Dubai-based cryptocurrency exchange JPEX has slammed regulators and “third-party market makers” over a liquidity crisis that has led to the platform raising withdrawal fees and suspending certain operations.
JPEX said in a blog post on September 17 that “unfair treatment” and negative news from some institutions in Hong Kong caused its third-party market makers to “maliciously” freeze funds.
“They require the platform to provide more information for negotiations, restricting our liquidity, significantly increasing our daily operating costs, and causing operational difficulties.”
JPEX blamed the liquidity crisis and announced that all businesses related to its Earn products will be “delisted” on September 18. Users will no longer be able to place any new Earn orders, and existing Earn orders will only last until the product end date, it said.
At the time of publication, regular spot trading activity appears to still be active, however, JPEX users accusation The platform currently charges 999 Tether (USDT) for withdrawals, up to a maximum amount of 1,000 USDT.
JPEX did not specifically address the issue of high withdrawal fees, but promised to gradually adjust withdrawal fees to “normal levels” after completing negotiations with third-party market makers.
“We are committed to restoring liquidity from third-party market makers as soon as possible and gradually adjusting withdrawal fees to normal levels,” JPEX said in a statement, noting that details would be announced after the negotiations conclude.
In addition to shutting down the Earn product, JPEX also announced that it will use a decentralized autonomous organization (DAO) to collect user suggestions for its restructuring.
Cointelegraph reached out to JPEX but had not received a response as of press time.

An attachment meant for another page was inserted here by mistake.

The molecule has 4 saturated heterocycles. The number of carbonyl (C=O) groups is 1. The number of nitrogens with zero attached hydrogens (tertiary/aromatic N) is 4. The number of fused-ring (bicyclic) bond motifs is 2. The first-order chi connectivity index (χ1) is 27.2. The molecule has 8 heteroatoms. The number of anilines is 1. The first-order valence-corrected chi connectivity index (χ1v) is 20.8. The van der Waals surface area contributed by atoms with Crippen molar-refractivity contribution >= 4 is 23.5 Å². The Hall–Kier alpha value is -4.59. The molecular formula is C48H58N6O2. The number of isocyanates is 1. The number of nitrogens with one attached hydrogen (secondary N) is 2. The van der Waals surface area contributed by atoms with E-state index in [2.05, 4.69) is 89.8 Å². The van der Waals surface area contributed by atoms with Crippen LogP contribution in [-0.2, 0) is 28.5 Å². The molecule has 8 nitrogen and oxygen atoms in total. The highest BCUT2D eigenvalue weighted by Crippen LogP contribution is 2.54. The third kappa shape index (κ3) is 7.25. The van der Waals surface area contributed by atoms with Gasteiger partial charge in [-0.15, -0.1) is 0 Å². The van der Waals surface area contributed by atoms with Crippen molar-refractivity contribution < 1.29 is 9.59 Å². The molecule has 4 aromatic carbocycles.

related: Hong Kong’s central bank warns cryptocurrency companies not to use banking jargon
On September 13, the Hong Kong Securities and Futures Commission (FSC) issued a warning to JPEX for allegedly promoting its services to Hong Kong residents without applying for a license in Hong Kong.
The SFC wrote in a statement that it found “a number of questionable features” in JPEX’s practices, including offering extremely high returns and other discrepancies in the way it marketed itself to the Hong Kong public despite not being licensed.
An attendee at the Token 2049 conference in Singapore claimed that the JPEX booth at the event was abandoned the day after the FSC issued the warning.
Platinum Sponsor JPEX gave up their booth #Token2049 the next day.
By the way, their logo looks very similar to FTX. Is this a sign? pic.twitter.com/KZw9o5vNgF
— Joy (@joyxspacelatte) September 14, 2023
According to a report by the South China Morning Post on September 18, the local police in Hong Kong have received at least 83 complaints about the exchange.
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